Ghana will make it a priority to address the downward pressure on the cedi, since instilling confidence in the currency will help generate better opportunities for growth.
[contextly_sidebar id=”OH1u3b4Sa2i6GoIouqxsWhAo5sKgSlgx”]This according to the Governor of the Bank of Ghana (BoG) Henry Kofi Wampah.
Speaking to the Oxford Business Group (OBG) during a wide-ranging interview he gave to the global publishing, research and consultancy firm, Wampah acknowledged that the bank had faced a “difficult choice”, given the importance of making credit accessible to the business community.
However, he added, macroeconomic stability represented an essential “first step” towards sustainable growth.
“If there is not enough incentive to invest in the bond market, many of the private sector’s gains could be lost due to market uncertainty,” he told OBG.
The full interview with Wampah will appear in The Report: Ghana 2016, OBG’s forthcoming publication on the country’s economy.
The report will contain a detailed, sector-by-sector guide for investors, alongside contributions from leading personalities, including the Minister of Finance Seth Terkper.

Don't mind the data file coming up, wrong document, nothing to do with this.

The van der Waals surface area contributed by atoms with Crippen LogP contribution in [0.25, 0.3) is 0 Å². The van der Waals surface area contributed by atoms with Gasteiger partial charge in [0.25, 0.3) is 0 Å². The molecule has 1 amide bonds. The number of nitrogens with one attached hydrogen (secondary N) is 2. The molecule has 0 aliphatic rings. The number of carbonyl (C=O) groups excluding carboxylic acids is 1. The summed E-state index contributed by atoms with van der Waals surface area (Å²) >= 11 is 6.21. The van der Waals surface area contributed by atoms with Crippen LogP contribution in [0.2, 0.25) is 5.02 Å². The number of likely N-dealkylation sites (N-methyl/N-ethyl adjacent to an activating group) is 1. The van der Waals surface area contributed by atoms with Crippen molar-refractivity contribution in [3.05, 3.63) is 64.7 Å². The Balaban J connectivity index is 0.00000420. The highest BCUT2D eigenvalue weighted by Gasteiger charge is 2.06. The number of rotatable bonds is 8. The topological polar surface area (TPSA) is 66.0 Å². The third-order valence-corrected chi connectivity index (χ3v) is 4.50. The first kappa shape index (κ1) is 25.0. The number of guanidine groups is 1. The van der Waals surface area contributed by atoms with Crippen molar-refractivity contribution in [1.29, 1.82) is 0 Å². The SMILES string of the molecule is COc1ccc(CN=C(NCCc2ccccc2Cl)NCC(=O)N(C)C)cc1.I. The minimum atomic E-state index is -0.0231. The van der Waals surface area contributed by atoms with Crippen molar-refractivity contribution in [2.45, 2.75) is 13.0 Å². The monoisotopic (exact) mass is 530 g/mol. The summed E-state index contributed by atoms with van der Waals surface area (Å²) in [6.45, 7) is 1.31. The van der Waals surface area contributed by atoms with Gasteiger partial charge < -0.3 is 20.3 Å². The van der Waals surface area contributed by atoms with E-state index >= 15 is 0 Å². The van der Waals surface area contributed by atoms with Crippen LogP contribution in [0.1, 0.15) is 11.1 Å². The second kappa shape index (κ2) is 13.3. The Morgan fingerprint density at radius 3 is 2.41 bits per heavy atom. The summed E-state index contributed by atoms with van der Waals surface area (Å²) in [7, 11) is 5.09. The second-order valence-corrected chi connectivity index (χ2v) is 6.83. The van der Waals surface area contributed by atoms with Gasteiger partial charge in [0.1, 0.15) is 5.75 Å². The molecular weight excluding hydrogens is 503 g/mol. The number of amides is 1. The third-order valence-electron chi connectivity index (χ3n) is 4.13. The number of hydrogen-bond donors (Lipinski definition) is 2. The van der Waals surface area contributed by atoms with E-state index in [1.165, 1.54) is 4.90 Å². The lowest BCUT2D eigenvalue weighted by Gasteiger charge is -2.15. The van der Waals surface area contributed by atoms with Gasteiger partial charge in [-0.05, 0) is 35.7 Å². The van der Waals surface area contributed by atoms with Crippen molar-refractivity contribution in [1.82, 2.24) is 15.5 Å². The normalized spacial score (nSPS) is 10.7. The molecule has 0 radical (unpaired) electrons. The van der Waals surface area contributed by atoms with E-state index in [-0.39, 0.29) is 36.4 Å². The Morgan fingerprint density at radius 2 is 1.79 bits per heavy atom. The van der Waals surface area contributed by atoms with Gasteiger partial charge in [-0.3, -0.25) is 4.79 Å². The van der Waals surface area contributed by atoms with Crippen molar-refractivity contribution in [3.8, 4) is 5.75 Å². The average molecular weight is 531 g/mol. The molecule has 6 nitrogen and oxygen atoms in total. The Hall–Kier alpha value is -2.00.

Wampah highlighted the key part that greater coordination in public sector financing could play in improving fiscal management.
He also told OBG that further monetary financing on the secondary market would be needed “to increase liquidity, creating appetite for longer-term debt securities”.
The central bank, he added, planned to introduce a platform to facilitate secondary market trading.
“By reassuring investors that our debt-management strategy is sustainable, while also making sure there is less of a chance of losses when securities are sold for cash, Ghana can rein in its debt,” the bank’s governor told OBG.
Wampah said a broad-based approach was required to help mitigate market shocks.
Solving Ghana’s macroeconomic imbalances, he continued, marked the first step.
“The drop in commodity prices of chief exports like cocoa, gold and oil has widened the trade deficit, and it will take a collaborative effort to end our over-reliance on commodities,” he commented.
Credit : Oxford Business Group